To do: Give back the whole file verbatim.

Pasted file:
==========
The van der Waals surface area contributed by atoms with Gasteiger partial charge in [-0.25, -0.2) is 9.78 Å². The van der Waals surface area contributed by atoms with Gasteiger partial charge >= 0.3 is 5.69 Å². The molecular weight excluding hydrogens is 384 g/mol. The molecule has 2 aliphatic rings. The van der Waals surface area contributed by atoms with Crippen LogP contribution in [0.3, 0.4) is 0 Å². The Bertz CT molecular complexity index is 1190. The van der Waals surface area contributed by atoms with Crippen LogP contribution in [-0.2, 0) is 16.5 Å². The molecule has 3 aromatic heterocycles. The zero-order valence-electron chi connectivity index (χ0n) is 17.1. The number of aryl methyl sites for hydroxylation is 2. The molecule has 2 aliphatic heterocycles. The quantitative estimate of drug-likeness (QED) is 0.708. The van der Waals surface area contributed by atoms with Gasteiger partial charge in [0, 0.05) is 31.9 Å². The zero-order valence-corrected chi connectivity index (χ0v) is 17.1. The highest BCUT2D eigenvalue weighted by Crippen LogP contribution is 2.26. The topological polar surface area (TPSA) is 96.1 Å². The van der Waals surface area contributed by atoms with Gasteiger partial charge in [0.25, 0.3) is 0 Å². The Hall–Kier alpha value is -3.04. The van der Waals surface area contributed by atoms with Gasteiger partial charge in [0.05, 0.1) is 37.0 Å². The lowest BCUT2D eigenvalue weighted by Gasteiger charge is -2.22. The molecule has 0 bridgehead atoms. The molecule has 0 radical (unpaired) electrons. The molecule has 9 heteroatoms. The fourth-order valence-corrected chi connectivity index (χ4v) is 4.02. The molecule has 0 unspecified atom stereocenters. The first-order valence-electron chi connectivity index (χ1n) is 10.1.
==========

The van der Waals surface area contributed by atoms with Gasteiger partial charge in [-0.25, -0.2) is 9.78 Å². The van der Waals surface area contributed by atoms with Gasteiger partial charge >= 0.3 is 5.69 Å². The molecular weight excluding hydrogens is 384 g/mol. The molecule has 2 aliphatic rings. The van der Waals surface area contributed by atoms with Crippen LogP contribution in [0.3, 0.4) is 0 Å². The Bertz CT molecular complexity index is 1190. The van der Waals surface area contributed by atoms with Crippen LogP contribution in [-0.2, 0) is 16.5 Å². The molecule has 3 aromatic heterocycles. The zero-order valence-electron chi connectivity index (χ0n) is 17.1. The number of aryl methyl sites for hydroxylation is 2. The molecule has 2 aliphatic heterocycles. The quantitative estimate of drug-likeness (QED) is 0.708. The van der Waals surface area contributed by atoms with Gasteiger partial charge in [0, 0.05) is 31.9 Å². The zero-order valence-corrected chi connectivity index (χ0v) is 17.1. The highest BCUT2D eigenvalue weighted by Crippen LogP contribution is 2.26. The topological polar surface area (TPSA) is 96.1 Å². The van der Waals surface area contributed by atoms with Gasteiger partial charge in [0.25, 0.3) is 0 Å². The Hall–Kier alpha value is -3.04. The van der Waals surface area contributed by atoms with Gasteiger partial charge in [0.05, 0.1) is 37.0 Å². The lowest BCUT2D eigenvalue weighted by Gasteiger charge is -2.22. The molecule has 0 bridgehead atoms. The molecule has 0 radical (unpaired) electrons. The molecule has 9 heteroatoms. The fourth-order valence-corrected chi connectivity index (χ4v) is 4.02. The molecule has 0 unspecified atom stereocenters. The first-order valence-electron chi connectivity index (χ1n) is 10.1.